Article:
“This 1.5% is unprecedented, I have not seen this throughout the whole period. The vaccine has a clear effect,” he said. “This shows the beginning of the end.”

Gamzu praised the government and Netanyahu for securing the vaccinations but said the real credit was due to the Israeli public.

“The major success belongs to the people of Israel, the public that has gone to vaccinate with great faith, saying I believe in the vaccination,” said Gamzu. “This is not something you are seeing everywhere around the world and it needs to be said.”

The optimism comes as Israel said Friday that all Israelis over the age of 45 will be eligible to receive the first COVID-19 shot through their health providers starting Sunday as Israel’s vaccine drive continues to expand.

A chart featuring the leading countries in COVID-19 vaccinations administered per capita, according to the Our World In Data website, January 15, 2021. (Screenshot)

Coinciding with the launch of the vaccination campaign has been a surge in coronavirus cases, with over 9,000 daily new infections diagnosed in recent days.

There has also been a sharp rise in fatalities and the number of patients in serious condition from COVID-19 complications.

Updated figures published Friday morning by the Health Ministry said 9,192 new cases had been confirmed the previous day — the fourth in a row with over 9,000 cases. However, the rate of positive tests, 7.7 percent, was roughly half of the record reached in September. The number of daily tests has grown dramatically and stood at 123,111 on Thursday.

Initial figures for Friday showed a similar positivity rate of 7.2% — 1,807 cases out of 25,230 tests conducted by 10 a.m.

However, Gamzu said that both the number of overall new cases and of those seriously ill appeared to be leveling off, and the trend was turning.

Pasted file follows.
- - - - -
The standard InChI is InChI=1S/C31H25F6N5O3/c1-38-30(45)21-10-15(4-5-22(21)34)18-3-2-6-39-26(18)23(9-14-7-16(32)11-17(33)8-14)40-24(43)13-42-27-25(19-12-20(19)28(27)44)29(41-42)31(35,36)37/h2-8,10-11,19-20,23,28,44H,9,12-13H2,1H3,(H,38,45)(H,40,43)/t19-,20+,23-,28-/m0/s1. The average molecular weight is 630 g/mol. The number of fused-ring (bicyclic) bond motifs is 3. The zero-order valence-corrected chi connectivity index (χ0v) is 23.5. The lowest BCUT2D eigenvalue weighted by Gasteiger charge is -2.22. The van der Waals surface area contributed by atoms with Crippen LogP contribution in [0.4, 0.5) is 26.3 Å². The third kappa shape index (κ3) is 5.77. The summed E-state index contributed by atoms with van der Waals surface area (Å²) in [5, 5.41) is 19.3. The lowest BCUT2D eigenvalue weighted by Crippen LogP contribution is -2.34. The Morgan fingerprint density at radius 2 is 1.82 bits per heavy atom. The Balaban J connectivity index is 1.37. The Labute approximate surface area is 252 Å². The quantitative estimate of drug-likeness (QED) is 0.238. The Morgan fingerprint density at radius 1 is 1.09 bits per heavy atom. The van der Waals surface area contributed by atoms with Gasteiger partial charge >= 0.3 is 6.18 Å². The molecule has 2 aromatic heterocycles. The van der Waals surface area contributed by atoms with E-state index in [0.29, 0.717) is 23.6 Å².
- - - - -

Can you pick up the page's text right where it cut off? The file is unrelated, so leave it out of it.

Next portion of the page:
The number of total cases since the pandemic began, which passed half a million Monday, reached 533,026, including 79,084 active cases — a new all-time record. Of them, 1,141 people were in serious condition, including 351 listed as being critical and 291 on ventilators.

The death toll surged to 3,892 — an increase of 49 since Thursday morning.

Police temporary roadblock on Route 1 outside Jerusalem on January 15, 2021, during a third nationwide full lockdown, in an effort to prevent the spread of the coronavirus. (Yonatan Sindel/Flash90)

Due to the high morbidity and mortality figures, the government last week tightened lockdown measures that took effect a week earlier, ordering the closure of schools and businesses.

Netanyahu urged Israelis to adhere to government-mandated virus restrictions and said no decision had yet been made on extending the third nationwide lockdown, which health officials have signaled will last beyond the original January 21 end date.

Police geared up to significantly expand enforcement of the lockdown over the weekend, setting up checkpoints that will operate 24 hours a day.

Police said dozens of checkpoints were set up along main highways, as well as within cities and towns. The increased enforcement measures began at 6 a.m. on Friday.